“Crisis is the greatest blessing that can happen to people and countries, because crisis brings progress.” This very provocative quote by Albert Einstein came to mind while I was reading about some Spanish companies that are growing, despite the recession.
Amongst some of the cases cited is Galletas Gullón, a family run business that makes biscuits. The recession in the Spanish market made this company look beyond its national boundaries: in 2012, thanks to investment and product innovations, the company increased both its sales and exports and currently sells one third of its products abroad.
Rather than trying to squeeze something out of an internal market in notable difficulty, this company and others, have chosen to take the export challenge and open their doors to the international market, where there is greater competition but also increased opportunity. In Italy things seem to be moving in the same direction: in April the Italian trade balance registered a surplus of Euro 1.9 billion compared to the negative balance of the same month in 2012. This suggests that many Italian companies have decided to look towards global markets and the positive results are rewarding the courage they have shown in accepting new and more complex challenges.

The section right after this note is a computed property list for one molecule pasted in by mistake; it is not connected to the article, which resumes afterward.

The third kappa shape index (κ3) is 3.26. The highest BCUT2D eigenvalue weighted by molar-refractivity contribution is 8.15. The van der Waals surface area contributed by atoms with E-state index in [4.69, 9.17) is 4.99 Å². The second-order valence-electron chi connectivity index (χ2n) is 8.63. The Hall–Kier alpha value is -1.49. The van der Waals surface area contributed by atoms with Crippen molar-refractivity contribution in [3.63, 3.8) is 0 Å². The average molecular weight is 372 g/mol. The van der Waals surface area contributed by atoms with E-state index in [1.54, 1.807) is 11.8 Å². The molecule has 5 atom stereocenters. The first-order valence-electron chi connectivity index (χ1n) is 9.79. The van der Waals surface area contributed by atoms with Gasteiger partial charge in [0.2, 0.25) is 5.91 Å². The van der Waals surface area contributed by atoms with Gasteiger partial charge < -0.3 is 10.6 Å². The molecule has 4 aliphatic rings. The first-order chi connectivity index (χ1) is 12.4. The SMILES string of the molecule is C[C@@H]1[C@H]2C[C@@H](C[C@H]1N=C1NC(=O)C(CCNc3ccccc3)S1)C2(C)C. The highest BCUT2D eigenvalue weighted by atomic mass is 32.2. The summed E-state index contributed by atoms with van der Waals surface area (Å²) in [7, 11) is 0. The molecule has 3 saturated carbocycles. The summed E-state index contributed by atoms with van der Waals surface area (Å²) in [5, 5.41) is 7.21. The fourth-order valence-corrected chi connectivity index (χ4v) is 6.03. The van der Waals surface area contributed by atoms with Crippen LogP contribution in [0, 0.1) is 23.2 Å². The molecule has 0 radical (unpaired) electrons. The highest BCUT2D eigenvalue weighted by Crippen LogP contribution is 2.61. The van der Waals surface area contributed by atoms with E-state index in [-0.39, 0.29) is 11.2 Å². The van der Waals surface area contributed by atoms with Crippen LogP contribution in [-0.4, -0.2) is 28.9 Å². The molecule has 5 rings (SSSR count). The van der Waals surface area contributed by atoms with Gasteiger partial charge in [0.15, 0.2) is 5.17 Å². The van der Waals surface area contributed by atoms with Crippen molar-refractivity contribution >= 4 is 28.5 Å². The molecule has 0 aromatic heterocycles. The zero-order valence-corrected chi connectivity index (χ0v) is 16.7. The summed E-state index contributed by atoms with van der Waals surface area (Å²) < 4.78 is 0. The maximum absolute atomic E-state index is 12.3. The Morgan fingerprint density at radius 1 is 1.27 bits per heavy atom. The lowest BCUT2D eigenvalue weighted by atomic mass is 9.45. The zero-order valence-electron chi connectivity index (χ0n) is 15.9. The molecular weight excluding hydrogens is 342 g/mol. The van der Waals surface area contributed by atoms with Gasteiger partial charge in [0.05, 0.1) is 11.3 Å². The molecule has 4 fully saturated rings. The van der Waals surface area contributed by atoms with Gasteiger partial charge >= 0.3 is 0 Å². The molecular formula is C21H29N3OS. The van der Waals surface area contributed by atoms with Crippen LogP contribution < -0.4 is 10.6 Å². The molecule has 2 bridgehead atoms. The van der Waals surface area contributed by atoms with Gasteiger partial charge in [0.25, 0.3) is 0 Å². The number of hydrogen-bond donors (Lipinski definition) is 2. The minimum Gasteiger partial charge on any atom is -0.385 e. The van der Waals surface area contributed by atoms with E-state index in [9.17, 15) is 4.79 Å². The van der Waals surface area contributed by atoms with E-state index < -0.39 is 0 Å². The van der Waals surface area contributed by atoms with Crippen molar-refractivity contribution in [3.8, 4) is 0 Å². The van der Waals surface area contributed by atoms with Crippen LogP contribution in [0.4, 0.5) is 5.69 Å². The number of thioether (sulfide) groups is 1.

I am convinced that a good part of these successes stem from the recession. Would these older and more traditional companies have found the courage to question their own certainties? To take a new look at their activities and venture into unknown territories? I know that praising the “benefits” of the recession may have a mocking ring for the many businessmen who each day face the new difficulties generated by this situation, but what alternatives do we have?
Let’s take the positive aspects from this long and exhausting recession: the stimulus to change, to embrace new ways of thinking and interpreting our activities, to take on new challenges that we would otherwise never have imagined. Recessions are also beaten this way.